Pretty much every aspect of the auto bailout frustrates me. One great frustration is Congress wanting to have its cake and eat it too. The prime example of this is their attitude about dealership closings. Sure, Congress wants the auto companies to succeed. But some lawmakers aren't okay with so many dealerships closing. You can't have it both ways. According to the New York Times, Obama's auto task force head Ron Bloom is trying to persuade Congress to back down and let the dealerships die. At last, the voice of reason.

The Times says:

The leader of President Obama's automotive task force warned members of Congress on Tuesday that reversing or stopping the closing of thousands of General Motors and Chrysler dealerships could threaten the automakers' turnarounds and keep them from repaying billions in government loans.



That's exactly right. These dealerships must be closed because that's part of the business plan that those companies have developed in order to survive. Their new strategy intends for GM and Chrysler to be much leaner with reduced output. They can't do that if their costs continue to include dealerships that they don't need for their slimmed down operations. Naturally, if the companies become profitable again, then Bloom is correct: they will also be able to pay the government back.

Let's hear from one of those lawmakers opposed to dealerships closing, via the Times:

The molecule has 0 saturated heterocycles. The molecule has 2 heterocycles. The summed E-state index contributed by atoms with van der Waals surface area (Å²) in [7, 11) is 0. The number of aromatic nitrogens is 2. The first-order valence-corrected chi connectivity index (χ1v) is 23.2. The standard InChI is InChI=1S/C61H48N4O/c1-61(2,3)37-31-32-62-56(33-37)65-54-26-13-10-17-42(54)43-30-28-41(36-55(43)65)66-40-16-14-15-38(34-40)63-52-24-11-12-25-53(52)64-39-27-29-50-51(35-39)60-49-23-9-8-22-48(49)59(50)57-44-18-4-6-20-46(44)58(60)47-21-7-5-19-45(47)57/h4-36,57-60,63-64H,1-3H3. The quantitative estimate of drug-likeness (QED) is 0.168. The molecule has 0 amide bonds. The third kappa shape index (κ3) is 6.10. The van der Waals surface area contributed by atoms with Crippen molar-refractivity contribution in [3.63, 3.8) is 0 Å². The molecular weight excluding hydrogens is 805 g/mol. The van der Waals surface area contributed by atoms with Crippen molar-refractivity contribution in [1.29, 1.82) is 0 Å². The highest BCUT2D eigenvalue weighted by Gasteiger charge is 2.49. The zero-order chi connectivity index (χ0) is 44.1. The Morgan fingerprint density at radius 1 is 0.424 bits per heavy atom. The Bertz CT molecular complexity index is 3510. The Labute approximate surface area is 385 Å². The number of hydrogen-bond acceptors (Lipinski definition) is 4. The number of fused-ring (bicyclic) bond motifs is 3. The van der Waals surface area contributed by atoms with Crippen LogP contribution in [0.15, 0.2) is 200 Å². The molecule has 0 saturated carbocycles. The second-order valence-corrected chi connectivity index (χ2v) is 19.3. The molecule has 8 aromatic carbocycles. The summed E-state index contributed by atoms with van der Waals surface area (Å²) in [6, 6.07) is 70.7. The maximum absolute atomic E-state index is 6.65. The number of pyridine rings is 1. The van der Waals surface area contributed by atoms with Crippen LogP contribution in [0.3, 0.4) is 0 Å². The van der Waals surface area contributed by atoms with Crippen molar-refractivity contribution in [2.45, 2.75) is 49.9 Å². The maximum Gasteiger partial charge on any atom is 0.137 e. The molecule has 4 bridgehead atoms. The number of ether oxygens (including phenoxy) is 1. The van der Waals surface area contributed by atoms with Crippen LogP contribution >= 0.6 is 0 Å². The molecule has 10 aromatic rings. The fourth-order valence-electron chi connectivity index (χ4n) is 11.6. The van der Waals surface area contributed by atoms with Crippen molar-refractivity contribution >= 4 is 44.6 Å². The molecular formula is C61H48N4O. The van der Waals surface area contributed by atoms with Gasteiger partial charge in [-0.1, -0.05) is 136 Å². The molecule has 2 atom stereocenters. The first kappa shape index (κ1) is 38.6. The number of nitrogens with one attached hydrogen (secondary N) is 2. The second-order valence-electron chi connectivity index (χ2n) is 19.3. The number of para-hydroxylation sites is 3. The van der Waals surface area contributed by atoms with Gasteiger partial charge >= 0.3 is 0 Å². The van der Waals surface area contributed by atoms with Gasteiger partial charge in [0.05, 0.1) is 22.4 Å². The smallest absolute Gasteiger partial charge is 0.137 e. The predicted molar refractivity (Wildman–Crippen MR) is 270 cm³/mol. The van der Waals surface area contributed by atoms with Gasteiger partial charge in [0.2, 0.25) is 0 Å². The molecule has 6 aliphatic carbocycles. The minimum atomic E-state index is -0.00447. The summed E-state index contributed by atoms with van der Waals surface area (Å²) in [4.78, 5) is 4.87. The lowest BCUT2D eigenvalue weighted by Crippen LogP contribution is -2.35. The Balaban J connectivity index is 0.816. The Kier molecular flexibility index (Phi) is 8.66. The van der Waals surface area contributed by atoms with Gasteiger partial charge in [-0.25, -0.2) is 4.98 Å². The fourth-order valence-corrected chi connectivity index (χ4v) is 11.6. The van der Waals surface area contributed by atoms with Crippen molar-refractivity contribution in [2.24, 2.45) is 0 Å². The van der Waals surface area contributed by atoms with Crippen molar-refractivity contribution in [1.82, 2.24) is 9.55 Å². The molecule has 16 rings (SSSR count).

"There's been very little transparency into how these closings were done," said Representative Dan Maffei, Democrat of New York, who has introduced a bill to prevent dealer cuts.



Transparency is fine, though I'd be astounded if that didn't just consist of the auto companies showing Congress that they closed the dealerships with the worst sales. But here's where he loses me:

"We don't want a bailout for the auto industry to become a washout for the auto dealerships."



Actually, we do. You can't bail out companies, force them to restructure and expect no jobs to be lost. That's simply crazy talk. Many jobs should be lost, because the auto companies couldn't sustain their costs.

And here's another bizarre quote, via the Times:

Representative Henry C. Johnson Jr., Democrat of Georgia, who called the closings "mindless" and "devastating," said he feared that the cuts were an indication that anyone who had contributed to the automakers' past success was now expendable.



Right, because these companies have seen so much success over the past few decades. Somehow, I don't recall such "fears" are being voiced about bankers being laid off by banks who got bailout money. Cutting costs is anything but "mindless," whether you're an auto company or a bank.

Some dealerships closing shouldn't make the bailout seem like a waste for those in Congress who wanted jobs preserved -- thousands were still saved. The idea that all, or even most, would be just ignores the reality of trying to get these companies to become economically viable.

We want to hear what you think about this article. Submit a letter to the editor or write to letters@theatlantic.com.